Here is the The Guardian’s assessment of what was agreed and what wasn’t.

Prior to the Lima Conference, on November 19, 2014, the United Nations Environmental Program released its The Emissions Gap Report 2014. According to UNEP:

The new report clearly states that to stay within the 2 degrees Celsius limit, global emissions need to:

  • turn the corner around 2020 and be heading downward by 2030. By 2030, global emissions should be 15% or lower than in 2010.
  • be at least 50% lower than 2010 by 2050.
  • reach net zero sometime in the second half of the century, with any remaining emissions offset by re-afforestation and other means.

The UNEP Gap Report also focuses on the urgency to act now to achieve ever higher ambition before 2020.



 President Obama continued to exercise presidential initiative when on November 20 he issued an executive order on immigration reform. According to a fact sheet issued by the White House, the order involves three major elements: tougher border security to prevent illegal immigration; deportation of people who threaten national security and public safety; and registration of undocumented immigrants who have lived in the US for more than five years and are parents of US citizens or Lawful Permanent Residents. By registering and passing criminal and national security background checks, an estimated 5 million undocumented immigrants will have the chance to stay in the US without fear of deportation for three years at a time. The fact sheet states, “The President’s actions will also streamline legal immigration to boost our economy and will promote naturalization for those who qualify.”

The decision to exclude the parents of dreamers—along with all agricultural workers and H-1B visa seekers—highlights the legal and political challenges the administration is navigating as it aims to curb the ongoing deportation of illegal immigrants. A Washington Post story says, “Operating in an arena that is typically shielded from judicial review, federal government lawyers have tried to broaden the number of people who can stay in the United States while shying away from the kind of overreach that could give Congress grounds to overrule the policy.”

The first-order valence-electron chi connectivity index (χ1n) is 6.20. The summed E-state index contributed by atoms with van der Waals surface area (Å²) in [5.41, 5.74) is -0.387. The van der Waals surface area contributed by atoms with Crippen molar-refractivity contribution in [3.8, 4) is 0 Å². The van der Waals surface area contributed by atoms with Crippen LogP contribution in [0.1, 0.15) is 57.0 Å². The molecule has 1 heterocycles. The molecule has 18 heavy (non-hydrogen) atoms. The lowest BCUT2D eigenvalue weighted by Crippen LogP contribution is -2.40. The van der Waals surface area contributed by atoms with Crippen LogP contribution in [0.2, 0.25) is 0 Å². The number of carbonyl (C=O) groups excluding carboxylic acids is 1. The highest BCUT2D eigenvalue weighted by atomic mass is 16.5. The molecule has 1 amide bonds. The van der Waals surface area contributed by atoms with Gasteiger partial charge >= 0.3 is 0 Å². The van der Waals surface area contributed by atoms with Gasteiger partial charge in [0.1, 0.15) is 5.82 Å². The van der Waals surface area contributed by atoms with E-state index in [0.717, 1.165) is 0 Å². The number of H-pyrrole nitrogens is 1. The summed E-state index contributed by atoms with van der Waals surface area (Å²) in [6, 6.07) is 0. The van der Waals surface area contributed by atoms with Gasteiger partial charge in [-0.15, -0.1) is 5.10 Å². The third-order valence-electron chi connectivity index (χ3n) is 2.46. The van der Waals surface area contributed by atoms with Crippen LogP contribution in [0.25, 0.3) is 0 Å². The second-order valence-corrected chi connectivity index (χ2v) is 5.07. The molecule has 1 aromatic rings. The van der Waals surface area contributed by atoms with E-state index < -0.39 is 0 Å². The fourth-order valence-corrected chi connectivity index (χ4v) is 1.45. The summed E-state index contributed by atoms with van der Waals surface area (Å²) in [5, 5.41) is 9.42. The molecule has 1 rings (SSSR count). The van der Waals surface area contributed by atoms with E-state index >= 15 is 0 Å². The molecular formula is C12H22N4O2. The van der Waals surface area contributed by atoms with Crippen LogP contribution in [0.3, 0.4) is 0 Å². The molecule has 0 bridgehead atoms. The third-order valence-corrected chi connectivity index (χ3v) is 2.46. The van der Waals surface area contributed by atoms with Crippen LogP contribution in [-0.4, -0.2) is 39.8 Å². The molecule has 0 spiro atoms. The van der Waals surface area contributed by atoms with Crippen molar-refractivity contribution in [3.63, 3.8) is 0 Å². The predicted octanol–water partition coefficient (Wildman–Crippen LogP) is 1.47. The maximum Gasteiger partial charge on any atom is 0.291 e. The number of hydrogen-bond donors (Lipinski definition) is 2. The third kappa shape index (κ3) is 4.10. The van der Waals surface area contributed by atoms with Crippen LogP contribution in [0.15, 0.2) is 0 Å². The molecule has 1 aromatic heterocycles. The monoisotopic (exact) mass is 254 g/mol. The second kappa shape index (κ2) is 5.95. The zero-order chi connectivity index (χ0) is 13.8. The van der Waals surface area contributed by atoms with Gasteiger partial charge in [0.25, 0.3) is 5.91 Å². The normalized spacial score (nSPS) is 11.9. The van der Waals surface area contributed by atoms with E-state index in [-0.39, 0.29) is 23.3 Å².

Congress can pass legislation to undo an executive action, but the measure would be subject to presidential veto. The Supreme Court can also declare an executive order unconstitutional as it could any other law, and the court system appears to be the route opponents are taking. In early December a coalition of 17 US states sued the Obama administration maintaining the executive order is illegal.

Presidential orders to defer deportation of certain immigrants are common, however, according to the pro-immigration American Immigration Council, whose figures are substantiated by “a number of experts,” to quote from one source that analyzed the data. President Dwight D. Eisenhower in 1956 and every president since then has acted to keep families together or to shield illegal immigrants from returning to countries where they might be persecuted—39 instances in all. The action of George H. W. Bush in 1990 protected 1.5 million illegal immigrants, about 40% of the estimated number at the time, the same proportion Obama’s order will affect of the current total of illegal immigrants.

As for the number of executive orders issued, Obama stands out for restraint. As of October, the President had issued 193 executive orders, the lowest total of any two-term president since Theodore Roosevelt. By comparison, George W. Bush issued 287 executive orders between 2001 and 2009, and William J. Clinton issued 308 executive orders between 1993 and 2001.



On November 25 the EPA proposed to strengthen the National Ambient Air Quality Standards (NAAQS) for ground-level ozone, based on extensive scientific evidence about ozone’s effects. The proposed regulation would lower the current threshold for ozone pollution to a range of 65 to 70 parts per billion, from 75 parts per billion. The EPA proposal, keeping open the possibility that the final rule could be stricter, would also seek public comment on a 60 parts-per-billion plan.